For young players, improving their quality on the ball is a primary focus for us. Their ability to control and receive the ball, their range and capability to perform an effective action with the ball, and the mental capacity to recognize and select the correct solution to a given situation with the ball. Considering this, our teams will always strive to control games by dominating possession of the ball (this starts with our goalkeepers!). This will often lead to us losing some games that we should probably win, but we firmly believe that this approach to the game is one that lends itself to the developmental principals and outcomes that we want to achieve with our groups.
One key tenant of our playing philosophy is the old saying “The keeper is the first attacker, the striker is the first defender.” Every player in our team is expected to contribute to both attacking and defending phases of play. We pride ourselves on the teamwork and cohesiveness of our teams on and off the field and a key component in our playing philosophy is teaching very talented young players how to take their new-learned technical ability, and to combine it with the also-talented players around them in order to produce attractive, exciting, and successful play.
While defending, our teams are more varied in their approach. Our primary focus when we defend is to promote teamwork, and recognition of key threats through good awareness and communication. You may see some of our teams press higher, while some may drop slightly deeper to deal with those threats…the one common theme, however, should be a great togetherness from the group and a unity in working together to execute that team’s strategy. We do, of course, coach the defensive principles of the game in our sessions, however, we most often apply these as counter-principals to our attacking and possession play, as we believe there should be a greater focus on time spent with a ball for players at this early age.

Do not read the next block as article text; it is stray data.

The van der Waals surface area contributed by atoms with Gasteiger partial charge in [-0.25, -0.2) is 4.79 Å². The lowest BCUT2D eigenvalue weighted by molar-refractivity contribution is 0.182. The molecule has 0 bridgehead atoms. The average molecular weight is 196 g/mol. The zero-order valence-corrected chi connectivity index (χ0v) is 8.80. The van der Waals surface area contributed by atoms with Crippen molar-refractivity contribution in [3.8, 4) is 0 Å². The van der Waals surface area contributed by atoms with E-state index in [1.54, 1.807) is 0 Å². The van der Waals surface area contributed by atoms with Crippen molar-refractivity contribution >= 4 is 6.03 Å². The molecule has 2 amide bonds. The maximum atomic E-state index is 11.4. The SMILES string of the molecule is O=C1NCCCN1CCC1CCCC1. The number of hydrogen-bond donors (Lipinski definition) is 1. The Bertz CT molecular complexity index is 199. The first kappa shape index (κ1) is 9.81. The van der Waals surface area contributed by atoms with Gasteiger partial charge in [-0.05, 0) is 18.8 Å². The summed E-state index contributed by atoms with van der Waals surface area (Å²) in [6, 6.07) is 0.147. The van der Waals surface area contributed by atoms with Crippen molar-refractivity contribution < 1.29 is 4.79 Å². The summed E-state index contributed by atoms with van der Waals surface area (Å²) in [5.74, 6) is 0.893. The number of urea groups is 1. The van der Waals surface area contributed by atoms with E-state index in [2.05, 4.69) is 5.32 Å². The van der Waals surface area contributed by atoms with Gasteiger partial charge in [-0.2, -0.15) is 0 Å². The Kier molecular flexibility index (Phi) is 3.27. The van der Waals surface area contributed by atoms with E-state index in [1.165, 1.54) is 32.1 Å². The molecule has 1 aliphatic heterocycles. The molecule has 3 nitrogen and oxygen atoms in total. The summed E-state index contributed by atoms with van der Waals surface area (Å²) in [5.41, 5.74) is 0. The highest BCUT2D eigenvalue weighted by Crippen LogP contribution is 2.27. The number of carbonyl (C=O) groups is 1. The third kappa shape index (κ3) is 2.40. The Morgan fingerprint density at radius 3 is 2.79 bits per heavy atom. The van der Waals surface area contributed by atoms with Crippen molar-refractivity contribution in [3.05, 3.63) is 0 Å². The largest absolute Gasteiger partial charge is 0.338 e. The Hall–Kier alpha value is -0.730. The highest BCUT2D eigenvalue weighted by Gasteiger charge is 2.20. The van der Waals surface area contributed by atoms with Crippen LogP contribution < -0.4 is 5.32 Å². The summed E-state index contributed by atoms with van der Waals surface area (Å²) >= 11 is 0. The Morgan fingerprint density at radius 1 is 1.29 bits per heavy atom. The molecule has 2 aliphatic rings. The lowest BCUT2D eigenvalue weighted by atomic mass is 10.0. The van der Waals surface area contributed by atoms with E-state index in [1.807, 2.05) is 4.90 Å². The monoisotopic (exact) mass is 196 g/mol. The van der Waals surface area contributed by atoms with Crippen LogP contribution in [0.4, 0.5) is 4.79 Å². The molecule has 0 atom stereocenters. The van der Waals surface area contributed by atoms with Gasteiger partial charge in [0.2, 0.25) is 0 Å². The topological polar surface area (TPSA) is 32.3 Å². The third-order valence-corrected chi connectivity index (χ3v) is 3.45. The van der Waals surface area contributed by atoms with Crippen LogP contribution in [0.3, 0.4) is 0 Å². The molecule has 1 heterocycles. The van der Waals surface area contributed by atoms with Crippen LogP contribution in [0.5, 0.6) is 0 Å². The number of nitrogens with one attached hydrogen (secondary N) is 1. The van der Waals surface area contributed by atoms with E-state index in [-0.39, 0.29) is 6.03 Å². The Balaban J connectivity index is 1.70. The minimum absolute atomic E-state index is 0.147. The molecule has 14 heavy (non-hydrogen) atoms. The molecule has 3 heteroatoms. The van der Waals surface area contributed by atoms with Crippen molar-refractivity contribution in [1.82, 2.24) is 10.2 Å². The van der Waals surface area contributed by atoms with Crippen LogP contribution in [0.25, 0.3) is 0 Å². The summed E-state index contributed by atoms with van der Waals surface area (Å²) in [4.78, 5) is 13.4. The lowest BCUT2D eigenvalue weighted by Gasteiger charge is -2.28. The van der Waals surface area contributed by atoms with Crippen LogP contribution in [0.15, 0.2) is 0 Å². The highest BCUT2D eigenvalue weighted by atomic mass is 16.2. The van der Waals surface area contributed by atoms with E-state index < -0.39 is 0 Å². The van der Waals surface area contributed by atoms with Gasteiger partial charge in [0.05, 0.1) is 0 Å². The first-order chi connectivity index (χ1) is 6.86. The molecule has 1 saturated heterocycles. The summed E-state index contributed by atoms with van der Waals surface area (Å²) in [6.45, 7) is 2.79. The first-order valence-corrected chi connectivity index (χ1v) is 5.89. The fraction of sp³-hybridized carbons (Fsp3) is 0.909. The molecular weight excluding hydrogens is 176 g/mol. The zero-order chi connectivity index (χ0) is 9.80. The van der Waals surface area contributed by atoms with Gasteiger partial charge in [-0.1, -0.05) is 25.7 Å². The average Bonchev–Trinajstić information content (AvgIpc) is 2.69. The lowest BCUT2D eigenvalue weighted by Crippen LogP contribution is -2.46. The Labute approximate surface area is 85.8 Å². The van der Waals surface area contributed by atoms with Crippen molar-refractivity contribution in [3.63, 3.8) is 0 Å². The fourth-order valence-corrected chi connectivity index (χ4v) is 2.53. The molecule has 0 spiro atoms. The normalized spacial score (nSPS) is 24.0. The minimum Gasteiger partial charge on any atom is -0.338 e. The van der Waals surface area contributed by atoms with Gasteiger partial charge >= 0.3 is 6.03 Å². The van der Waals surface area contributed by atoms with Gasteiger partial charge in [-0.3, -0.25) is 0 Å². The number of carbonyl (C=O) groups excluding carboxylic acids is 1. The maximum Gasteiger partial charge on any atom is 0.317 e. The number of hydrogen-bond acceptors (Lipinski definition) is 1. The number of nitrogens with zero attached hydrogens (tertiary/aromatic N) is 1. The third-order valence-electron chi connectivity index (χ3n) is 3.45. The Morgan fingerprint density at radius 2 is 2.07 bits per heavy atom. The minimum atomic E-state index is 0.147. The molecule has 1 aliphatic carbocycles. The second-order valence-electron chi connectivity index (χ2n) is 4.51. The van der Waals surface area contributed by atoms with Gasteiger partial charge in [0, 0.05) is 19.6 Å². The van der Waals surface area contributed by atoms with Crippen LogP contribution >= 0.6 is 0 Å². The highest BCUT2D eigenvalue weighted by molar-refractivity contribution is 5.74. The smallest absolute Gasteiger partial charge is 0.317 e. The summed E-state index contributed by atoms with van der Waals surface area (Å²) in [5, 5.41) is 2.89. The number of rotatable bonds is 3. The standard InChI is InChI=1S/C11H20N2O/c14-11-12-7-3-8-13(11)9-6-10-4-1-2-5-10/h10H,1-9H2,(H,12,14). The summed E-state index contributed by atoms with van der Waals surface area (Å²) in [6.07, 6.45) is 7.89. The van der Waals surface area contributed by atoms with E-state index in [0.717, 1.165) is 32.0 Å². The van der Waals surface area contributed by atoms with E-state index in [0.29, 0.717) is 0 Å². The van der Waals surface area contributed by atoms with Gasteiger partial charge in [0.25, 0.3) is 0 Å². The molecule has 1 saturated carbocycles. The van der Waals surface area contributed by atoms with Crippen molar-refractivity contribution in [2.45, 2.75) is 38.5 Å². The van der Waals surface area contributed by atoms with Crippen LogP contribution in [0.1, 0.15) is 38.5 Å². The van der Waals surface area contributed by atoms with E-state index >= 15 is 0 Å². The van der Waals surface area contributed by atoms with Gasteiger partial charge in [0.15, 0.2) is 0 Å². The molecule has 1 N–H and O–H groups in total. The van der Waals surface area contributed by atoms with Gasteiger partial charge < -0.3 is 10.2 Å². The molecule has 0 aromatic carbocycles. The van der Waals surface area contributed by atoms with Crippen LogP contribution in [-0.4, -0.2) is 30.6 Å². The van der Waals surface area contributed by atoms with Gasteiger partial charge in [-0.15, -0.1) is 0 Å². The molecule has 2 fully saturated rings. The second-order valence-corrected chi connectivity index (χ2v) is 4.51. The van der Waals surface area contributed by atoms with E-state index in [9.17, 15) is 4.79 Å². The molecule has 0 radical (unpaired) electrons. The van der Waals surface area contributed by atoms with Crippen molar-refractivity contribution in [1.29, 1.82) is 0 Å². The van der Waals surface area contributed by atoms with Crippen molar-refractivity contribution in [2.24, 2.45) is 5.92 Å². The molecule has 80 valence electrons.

As far as playing time goes, we will never sit a kid on the bench or deny them time on the field purely to win a match. This does not mean, however, that all playing time is equal. There are many considerations that go into deciding the playing time of a match, such as:
– Using extra/less time to motivate a player
– Using extra/less time to discipline a player
– Using extra/less time to reward a player
– Using extra/less time to affect morale
There are also more considerations than just the ones above, but the key point is that we will not deny playing time to kids to win matches. Even with the considerations above, outside of extraordinary circumstances the least that a player can expect to play is around 50%. See our Development Philosophy for the rationale behind this.